*A winter weather advisory remains in effect for all of northeast Kansas through 6 am on Thursday.*
Areas of freezing drizzle will continue to be a concern for the rest of the day, resulting in a thin glaze of ice in places. Even a light glazing of ice is enough to create slick roads and pavements, so take it nice and easy out there!
It will continue to mainly be just chances of freezing drizzle through the afternoon as a warm layer of air continues to sit higher up in the atmosphere, as opposed to temperatures closer to the surface staying in the teens and 20s.
There’s not a whole lot of moisture to work with currently, but as the drizzle falls, it will continue to immediately freeze upon contact due to the subfreezing temperatures at the surface.
However, better plumes of moisture are expected to work in later this evening. Temperatures at a higher level will continue to be above freezing shortly after sunset, with teens and 20s closer to the surface. That will result in better chances of freezing rain as opposed to drizzle, but eventually the colder air will start to infilitrate the higher levels as our next arctic cold front moves in.
What does that mean for? The precipitation will start to transition over from forming as rain at first, to more of a frozen variety, lessening the chance of freezing rain and drizzle. But, this colder air will move in from northwest to southeast, so that change over will take a little longer to reach some areas as opposed to others.
The best chance of freezing rain late this evening into Thursday morning will be for the southeastern areas as they hold onto the above freezing temperatures higher up in the atmosphere the longest.
A transition over from freezing rain/drizzle, to sleet, and finally snow, will happen first to the northwest-west, and gradually spread to the east-southeast as that cold front completely clears the region Thursday morning.
For the morning commute on Thursday, the most impact looks to hone in on the eastern half of the region. Much of that moisture will have worked out of the western half by sunrise, aside from a few stray flurries and light snow showers here and there.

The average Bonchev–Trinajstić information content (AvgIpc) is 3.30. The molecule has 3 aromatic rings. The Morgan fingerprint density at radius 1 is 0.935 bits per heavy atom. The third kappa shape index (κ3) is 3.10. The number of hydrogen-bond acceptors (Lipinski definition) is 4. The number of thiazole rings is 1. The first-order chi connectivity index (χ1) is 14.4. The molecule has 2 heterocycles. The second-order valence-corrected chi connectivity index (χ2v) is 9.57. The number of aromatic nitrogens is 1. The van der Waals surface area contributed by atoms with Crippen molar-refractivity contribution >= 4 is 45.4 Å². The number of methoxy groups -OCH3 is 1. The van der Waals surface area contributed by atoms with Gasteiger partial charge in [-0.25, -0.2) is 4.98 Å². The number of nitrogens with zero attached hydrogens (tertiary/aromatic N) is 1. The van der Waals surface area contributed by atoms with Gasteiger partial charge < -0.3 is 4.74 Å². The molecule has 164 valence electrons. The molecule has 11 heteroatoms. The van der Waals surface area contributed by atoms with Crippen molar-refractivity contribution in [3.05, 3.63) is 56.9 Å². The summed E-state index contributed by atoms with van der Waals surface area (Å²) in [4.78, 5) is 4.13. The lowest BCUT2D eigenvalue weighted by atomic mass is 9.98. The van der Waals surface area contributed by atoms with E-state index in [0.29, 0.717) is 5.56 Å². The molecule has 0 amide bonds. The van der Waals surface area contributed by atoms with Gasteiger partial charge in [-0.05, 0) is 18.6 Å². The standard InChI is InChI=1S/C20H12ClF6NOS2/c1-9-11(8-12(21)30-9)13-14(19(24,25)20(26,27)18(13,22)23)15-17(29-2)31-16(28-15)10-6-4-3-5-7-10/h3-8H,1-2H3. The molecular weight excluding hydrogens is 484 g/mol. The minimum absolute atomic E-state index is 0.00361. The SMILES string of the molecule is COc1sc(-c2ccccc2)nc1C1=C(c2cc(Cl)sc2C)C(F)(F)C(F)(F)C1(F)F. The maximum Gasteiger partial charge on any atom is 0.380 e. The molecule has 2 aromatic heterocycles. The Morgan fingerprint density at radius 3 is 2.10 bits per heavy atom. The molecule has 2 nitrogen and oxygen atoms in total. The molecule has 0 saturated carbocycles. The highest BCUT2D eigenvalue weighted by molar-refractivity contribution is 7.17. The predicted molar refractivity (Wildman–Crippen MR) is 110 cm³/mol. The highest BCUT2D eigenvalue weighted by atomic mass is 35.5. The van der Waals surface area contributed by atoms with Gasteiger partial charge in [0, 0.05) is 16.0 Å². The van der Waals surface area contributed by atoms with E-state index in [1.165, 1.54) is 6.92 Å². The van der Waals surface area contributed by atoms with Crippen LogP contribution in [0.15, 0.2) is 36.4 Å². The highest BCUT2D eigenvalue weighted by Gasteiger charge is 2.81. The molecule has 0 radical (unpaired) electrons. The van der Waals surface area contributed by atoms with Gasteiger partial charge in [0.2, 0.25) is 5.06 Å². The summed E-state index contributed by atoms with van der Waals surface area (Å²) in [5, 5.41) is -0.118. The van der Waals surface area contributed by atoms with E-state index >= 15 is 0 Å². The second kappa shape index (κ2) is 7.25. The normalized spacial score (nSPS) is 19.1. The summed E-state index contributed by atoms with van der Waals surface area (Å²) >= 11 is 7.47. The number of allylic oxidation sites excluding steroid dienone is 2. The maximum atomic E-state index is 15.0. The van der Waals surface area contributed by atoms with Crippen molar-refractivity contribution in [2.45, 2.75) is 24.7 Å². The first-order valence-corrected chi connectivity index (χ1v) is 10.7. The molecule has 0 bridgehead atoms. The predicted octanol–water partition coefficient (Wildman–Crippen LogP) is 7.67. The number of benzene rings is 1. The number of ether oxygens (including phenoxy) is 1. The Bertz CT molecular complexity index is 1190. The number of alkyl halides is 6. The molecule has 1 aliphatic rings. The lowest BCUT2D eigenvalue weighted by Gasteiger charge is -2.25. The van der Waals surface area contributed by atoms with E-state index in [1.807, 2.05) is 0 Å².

A wintry mix of freezing rain, sleet, and snow will continue to push off to the east as the morning progresses, and all of northeast Kansas looks to dry out by noon on Thursday, with a gradually clearing sky for the second half of the day.
Ice accretions aren’t expected to be enough to cause major issues, like bringing down tree limbs or power lines, but slick spots will be a concern for the rest of today into Thursday. Snow accumulations won’t be all too much either. By the time the transition over to snow completely happens, it’ll only be a quick burst of it before the system completely clears out. That will result in little to no accumulation as totals stay below 2 inches.
Not only could you run into some wintry precipitation Thursday morning, but it will be bitterly cold. That arctic cold front will bring with it some strong north and northwest winds. Winds will be sustained at 20 to 25 mph, but gusts could exceed 30 mph at times. Morning temperatures in the teens will feel more like the single digits, and even a few degrees below zero for some northern areas.
Temperatures themselves won’t rebound much for Thursday either. Even as some sunshine emerges, high temperatures will only get into the teens and 20s. Couple that with that high wind, and wind chills throughout the day will continue to stay in the single digits and a few degrees below zero.
The wind will gradually start to lighten up Thursday night into Friday morning as temperatures bottom out in the single digits for the southern half of the region, with lows right around 0° for the northern half. With temperatures already that cold, it doesn’t take much of a breeze to add that extra cold bite to the air.
With a morning wind of just 5 to 10 mph, wind chills will range from right around 0° to the south, to closer to -10° to -15° further to the north and northwest.
Some improvement finally returns for Friday afternoon. A mostly sunny sky will go along with high temperatures in the upper teens through the mid 20s, with wind chills pretty close to that throughout the day.
It gets even warmer for the weekend, just not quite as warm as last weekend. Saturday and Sunday will see highs in the 30s and low 40s, but there will be another chance of snow Saturday night into Sunday morning.